"What gives?" I asked.
"I thought I'd never love again," he said. "But driving through town today, I started noticing how many beautiful women there are in the world. Suddenly, life is looking a whole lot brighter."
3. Change Addictions into Preferences.
Victims have to achieve a desired goal or dream in order to feel good. Like addicts, they allow for no other options. If they get exactly what they want, they are happy for the moment. If they don't get what they want, they are miserable. Creators have a healthier outlook. They certainly prefer to achieve their goals and dreams, but (like lions) they aren't going to sink into misery and depression if they don't. A Victim says, I have to have a date for New Year's Eve. A Creator says, I'd prefer to have a date for New Year's Eve. A Victim says, I should have lost ten pounds last month. A Creator says, It would have been nice if I had lost ten pounds last month. Don't misunderstand. These Creators are just as committed to their goals as are the Victims, but the Creators are far less addicted to a particular outcome. They know when to let go of an unattainable goal. As a result, their emotions remain far more balanced and much more positive.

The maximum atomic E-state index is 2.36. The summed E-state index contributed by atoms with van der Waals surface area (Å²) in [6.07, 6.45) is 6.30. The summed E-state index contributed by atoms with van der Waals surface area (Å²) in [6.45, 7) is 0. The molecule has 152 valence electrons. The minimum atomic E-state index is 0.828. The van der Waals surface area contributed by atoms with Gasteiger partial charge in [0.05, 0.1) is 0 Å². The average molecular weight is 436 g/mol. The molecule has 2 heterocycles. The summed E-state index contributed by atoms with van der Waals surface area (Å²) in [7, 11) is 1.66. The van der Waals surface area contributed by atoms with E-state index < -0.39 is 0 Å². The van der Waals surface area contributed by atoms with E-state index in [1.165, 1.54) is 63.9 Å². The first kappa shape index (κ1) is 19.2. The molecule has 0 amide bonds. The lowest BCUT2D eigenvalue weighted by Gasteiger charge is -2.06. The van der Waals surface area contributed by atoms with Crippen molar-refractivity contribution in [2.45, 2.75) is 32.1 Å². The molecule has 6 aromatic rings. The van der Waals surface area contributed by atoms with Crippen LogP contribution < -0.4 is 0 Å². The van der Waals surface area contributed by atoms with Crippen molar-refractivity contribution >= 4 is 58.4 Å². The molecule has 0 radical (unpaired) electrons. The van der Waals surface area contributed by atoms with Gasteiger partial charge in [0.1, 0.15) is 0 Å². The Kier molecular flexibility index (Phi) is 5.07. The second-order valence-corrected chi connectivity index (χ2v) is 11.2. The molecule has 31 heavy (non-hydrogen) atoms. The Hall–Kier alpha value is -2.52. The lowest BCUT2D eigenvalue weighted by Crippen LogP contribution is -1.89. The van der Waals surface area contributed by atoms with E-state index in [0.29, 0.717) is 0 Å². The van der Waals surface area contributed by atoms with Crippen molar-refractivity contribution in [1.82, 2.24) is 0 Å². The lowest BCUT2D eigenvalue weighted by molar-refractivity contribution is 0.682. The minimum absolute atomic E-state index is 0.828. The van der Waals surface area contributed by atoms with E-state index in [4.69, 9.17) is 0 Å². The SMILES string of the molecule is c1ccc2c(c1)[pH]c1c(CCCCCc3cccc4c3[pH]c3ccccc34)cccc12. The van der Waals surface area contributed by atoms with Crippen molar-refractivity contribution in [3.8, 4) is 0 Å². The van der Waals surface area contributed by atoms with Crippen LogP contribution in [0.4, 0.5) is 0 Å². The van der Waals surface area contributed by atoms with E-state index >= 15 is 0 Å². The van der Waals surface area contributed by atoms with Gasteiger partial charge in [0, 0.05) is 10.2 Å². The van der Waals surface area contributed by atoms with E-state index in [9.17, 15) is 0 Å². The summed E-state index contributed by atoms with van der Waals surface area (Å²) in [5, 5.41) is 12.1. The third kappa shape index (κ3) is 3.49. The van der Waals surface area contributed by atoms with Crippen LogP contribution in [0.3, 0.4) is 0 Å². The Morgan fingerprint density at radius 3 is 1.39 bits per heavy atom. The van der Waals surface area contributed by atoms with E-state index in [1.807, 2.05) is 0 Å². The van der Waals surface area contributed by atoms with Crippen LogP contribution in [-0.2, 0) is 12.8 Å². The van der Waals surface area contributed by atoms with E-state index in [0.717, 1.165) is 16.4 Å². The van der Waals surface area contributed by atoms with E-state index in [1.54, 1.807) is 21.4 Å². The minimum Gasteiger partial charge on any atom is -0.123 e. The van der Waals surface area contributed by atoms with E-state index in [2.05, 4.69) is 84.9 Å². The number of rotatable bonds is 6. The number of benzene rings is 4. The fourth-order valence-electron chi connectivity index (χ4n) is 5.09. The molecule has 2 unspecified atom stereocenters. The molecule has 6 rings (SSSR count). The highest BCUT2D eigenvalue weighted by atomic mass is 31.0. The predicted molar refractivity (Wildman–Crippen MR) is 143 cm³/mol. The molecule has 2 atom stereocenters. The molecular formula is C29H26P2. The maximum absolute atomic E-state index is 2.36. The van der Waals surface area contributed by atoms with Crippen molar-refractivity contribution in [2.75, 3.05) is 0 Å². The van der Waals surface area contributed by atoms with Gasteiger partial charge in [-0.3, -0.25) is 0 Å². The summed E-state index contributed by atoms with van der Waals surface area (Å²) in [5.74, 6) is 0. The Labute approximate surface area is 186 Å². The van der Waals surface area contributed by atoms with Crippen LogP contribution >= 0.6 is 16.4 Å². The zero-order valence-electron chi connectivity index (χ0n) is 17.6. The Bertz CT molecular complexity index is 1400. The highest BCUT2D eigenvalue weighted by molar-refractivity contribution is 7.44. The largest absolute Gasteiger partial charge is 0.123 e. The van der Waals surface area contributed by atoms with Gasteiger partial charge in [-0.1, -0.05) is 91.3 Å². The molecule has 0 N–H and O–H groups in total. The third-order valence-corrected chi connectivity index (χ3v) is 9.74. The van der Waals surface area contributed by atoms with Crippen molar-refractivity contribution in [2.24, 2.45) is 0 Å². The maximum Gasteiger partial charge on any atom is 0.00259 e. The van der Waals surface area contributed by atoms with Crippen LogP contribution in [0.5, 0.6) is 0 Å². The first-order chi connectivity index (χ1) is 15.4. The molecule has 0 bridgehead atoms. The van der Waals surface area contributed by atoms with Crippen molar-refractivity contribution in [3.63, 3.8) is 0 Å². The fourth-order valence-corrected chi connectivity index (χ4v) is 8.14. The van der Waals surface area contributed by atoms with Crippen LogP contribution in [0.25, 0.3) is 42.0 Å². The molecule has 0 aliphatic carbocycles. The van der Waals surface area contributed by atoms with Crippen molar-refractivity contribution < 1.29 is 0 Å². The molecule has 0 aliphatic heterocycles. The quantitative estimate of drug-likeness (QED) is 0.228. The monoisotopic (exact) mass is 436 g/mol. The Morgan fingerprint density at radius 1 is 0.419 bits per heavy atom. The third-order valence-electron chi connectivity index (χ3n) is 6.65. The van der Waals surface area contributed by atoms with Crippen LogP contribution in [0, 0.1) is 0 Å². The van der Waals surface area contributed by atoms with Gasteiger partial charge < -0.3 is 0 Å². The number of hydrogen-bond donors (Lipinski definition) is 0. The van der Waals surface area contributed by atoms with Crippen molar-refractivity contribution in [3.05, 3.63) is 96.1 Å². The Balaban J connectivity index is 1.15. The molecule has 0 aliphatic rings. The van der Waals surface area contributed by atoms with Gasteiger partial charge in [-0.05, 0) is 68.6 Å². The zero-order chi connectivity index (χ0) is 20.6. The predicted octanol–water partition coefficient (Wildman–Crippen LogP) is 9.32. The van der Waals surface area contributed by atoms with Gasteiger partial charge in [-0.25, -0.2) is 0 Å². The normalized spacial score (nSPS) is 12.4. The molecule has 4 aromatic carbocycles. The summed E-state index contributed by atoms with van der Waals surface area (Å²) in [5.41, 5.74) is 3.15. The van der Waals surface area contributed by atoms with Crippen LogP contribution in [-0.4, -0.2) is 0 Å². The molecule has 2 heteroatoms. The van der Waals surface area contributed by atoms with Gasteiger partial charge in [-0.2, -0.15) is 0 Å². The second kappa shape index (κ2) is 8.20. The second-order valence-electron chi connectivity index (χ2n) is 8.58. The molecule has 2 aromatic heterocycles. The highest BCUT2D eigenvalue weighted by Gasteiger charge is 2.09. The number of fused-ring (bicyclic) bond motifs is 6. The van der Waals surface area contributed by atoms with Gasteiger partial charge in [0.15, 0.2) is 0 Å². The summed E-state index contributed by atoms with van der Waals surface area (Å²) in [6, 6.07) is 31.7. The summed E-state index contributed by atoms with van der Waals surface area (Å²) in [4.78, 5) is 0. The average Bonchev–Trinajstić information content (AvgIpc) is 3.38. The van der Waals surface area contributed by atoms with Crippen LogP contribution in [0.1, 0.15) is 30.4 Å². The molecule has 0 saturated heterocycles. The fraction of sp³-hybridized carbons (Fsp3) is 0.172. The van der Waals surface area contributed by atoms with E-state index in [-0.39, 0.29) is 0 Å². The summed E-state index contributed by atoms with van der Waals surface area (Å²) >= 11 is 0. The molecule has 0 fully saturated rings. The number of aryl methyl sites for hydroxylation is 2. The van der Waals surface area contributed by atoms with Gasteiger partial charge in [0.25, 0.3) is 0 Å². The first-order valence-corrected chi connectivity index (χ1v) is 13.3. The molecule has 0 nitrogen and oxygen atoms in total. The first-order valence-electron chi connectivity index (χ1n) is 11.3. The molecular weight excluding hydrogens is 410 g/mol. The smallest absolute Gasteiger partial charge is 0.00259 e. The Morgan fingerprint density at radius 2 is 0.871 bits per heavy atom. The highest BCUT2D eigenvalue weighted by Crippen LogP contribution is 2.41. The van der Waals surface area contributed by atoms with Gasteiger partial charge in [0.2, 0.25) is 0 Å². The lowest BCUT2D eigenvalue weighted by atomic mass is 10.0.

4. Stop Pretending to Know What's Best.
We humans display a certain arrogance when we get upset at the way events turn out. How do we, with our limited perspective of life, pretend to know what's best? The truth is, what looks like a mistake, failure, or disaster today may very well be a blessing tomorrow. Haven't you had something "terrible" happen to you, then some time later said to yourself, "Thank goodness that happened or I wouldn't be where I am today"? In The Road to Successful Living, Louis Binstock tells a story about the American artist James McNeill Whistler that illustrates this idea perfectly. Young Mr. Whistler was a student at West Point preparing for a career as a soldier when his chemistry teacher asked him a question about silicon. Whistler stood and began his answer by saying, "Silicon is a gas." (It's not.) The teacher immediately told him to sit down. Only a few weeks later, Whistler was discharged from West Point, which must have greatly upset the young student. Years later, however, long after he had become a successful painter, Whistler enjoyed recalling his fateful mistake in chemistry class thusly: "If silicon had been a gas, I would have been a general." Whenever we appear off course from our present destination, we may, in fact, be on course to something even better. We just have to be willing to detach from our first desire and embrace something new that may be even better.
5. Accept, Learn, and Move On.
Being attached to an outcome we're unable to create brings on emotional distress. When you have unsuccessfully exhausted every option you can think of to achieve a goal, there are only three wise things to do: Accept what is, learn your lesson, and ask, "What's next?"